In my case, I was to see him monthly so that he could monitor the medications he prescribed, and I was advised to see a therapist on a weekly basis for as long as it was thought necessary. Finding a therapist I felt comfortable with was a train wreck at first. After much trial and error, and 3 therapists later…I finally found “the one.” She was middle aged, seemed sincere, and she too, had suffered a similar loss like mine many years ago. She could relate to my situation and oftentimes, could finish my sentences when I wasn’t able. Each visit with her was draining – in every single way – because, just like with my psychiatrist, I was forced to think about the accident and relive the past to a degree…but, in doing so, it helped me release more and more of my bottled up emotions.
I remember sitting in her office, tissue box by my side, when sounds and cries I’d never heard before started pouring out of my body… I confessed that even with the help of therapy sessions and popping an anti-depressant every day, I still wasn’t coping well. I still felt at rock bottom. Uneasy, I described the flashbacks and nightmares, the uncontrollable mood swings, and the feeling of gasping for air that I was experiencing. I told her how my concentration and interest in daily activities was basically nonexistent. I felt detached from everything – family, friends, my work…and the worst of it all, was the intense fear I had of losing someone else I loved. I was terrified that every said goodbye was going to be the last. If I could have had it my way, I would never meet anyone new again…because that meant I was opening myself up for more pain if something happened to them… It was then, that I was diagnosed with Posttraumatic Stress Disorder, a condition that is common following a traumatic event. My anti-depressant meds were changed and the dosage bumped up – significantly, and I began taking a medication for anxiety.
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Adjusting to a new normal isn’t always easy. After a while, I became somewhat numb to the pain; most likely due to all the medication flowing through my system, masking my feelings… My way of coping on a daily basis was basically to try my damnedest to avoid any and every thing that I knew would trigger an inner demon or the “water works”… My motto for life was to simply live – day by day – one step at a time.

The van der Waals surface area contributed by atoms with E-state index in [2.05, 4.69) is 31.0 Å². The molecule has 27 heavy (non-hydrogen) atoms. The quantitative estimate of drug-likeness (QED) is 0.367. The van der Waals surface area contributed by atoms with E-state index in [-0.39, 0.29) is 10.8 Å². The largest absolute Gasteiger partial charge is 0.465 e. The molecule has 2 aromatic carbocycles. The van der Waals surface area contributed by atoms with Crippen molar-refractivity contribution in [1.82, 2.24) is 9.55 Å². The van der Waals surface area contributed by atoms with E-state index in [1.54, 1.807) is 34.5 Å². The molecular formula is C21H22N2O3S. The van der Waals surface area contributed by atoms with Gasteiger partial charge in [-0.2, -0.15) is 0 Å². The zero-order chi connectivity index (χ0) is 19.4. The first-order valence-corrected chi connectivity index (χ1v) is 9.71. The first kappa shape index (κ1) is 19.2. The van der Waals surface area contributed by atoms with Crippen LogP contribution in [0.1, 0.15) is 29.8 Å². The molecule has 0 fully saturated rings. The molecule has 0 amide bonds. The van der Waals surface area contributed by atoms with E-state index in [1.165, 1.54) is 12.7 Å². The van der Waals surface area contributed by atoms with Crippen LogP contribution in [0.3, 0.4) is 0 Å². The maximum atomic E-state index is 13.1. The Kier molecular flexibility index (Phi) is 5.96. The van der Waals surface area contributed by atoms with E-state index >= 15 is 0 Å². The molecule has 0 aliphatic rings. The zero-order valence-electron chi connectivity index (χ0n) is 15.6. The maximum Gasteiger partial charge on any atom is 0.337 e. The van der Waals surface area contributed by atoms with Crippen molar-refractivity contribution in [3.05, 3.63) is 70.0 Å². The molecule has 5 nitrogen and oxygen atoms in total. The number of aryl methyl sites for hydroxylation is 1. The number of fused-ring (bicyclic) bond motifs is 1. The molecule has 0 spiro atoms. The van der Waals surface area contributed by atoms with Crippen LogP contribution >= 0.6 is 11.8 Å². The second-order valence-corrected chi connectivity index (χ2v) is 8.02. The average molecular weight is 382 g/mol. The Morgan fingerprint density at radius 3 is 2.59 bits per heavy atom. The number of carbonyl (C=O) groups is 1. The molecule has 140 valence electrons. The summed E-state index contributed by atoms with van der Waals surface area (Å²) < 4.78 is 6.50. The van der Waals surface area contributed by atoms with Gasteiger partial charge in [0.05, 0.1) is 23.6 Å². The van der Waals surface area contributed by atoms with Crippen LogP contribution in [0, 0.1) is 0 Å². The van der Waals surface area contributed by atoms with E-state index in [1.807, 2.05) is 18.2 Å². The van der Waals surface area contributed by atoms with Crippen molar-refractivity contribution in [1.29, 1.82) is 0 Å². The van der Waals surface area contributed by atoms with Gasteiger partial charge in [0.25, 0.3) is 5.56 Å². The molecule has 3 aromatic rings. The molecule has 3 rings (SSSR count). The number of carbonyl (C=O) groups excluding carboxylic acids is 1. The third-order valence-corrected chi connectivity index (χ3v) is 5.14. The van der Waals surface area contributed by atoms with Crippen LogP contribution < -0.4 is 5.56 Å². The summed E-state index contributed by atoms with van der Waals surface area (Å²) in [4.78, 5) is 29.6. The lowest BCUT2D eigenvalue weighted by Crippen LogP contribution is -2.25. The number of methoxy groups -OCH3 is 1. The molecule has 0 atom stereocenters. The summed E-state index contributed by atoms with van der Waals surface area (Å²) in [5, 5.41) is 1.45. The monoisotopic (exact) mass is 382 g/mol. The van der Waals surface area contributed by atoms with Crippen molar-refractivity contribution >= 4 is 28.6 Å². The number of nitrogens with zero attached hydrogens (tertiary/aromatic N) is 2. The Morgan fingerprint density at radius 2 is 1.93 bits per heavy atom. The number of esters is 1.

March 8, 2010, not quite nine months since Jordan’s death, I was told by an ER doctor that I’d quote, “cheated death twice” – by surviving two blood clots that had made their way into my lungs. Excuse me, what?!? An incredibly sweet, loving wife, and nurturing mother of two small children that I knew, had just passed away days before from a blood clot… Why did God take her and not me? In a sense, I felt undeserving and guilty that I had survived and she had not… She loved her babies more than anything, she’d never be able to watch them grow up, and they’d never know her… My life was, and had been, in turmoil – for months, at that point… I remember feeling angry with God – again. I couldn’t understand why I had been given a second chance… Why me? Why wasn’t Jordan or Jessica given a second chance? On one hand, I was so confused; but, on the other, deep down, I was thankful.
I was far from being out of the dark tunnel, but I saw a glimmer of light. There was a reason why I was still on this earth, and I realized that I could let this ruin me, or I could let this experience work its magic within me. Knowing that I could have easily been here one minute and gone the next, changed how I saw (and continue to see) the world and life – that it’s all impermanent. I knew there was so much more to life and I didn’t want to miss it.
Shortly after being released from the hospital, I went to Lowe’s with my then-boyfriend. It was almost spring time, the weather was warming up, and the outdoor garden department was bursting in color. I remember standing there in amazement trying to take a mental picture of how gorgeous all the flowers were. I began touching and smelling some of them…and the tears started flowing… Thinking back, this is the first time I remember crying; not sad tears, but happy tears. There I was, in the middle of all the hustle and bustle from others’ excited for sunshine, I stood a sniffling mess – and I didn’t care one bit! I was alive, I was grateful, and I never wanted that moment to end...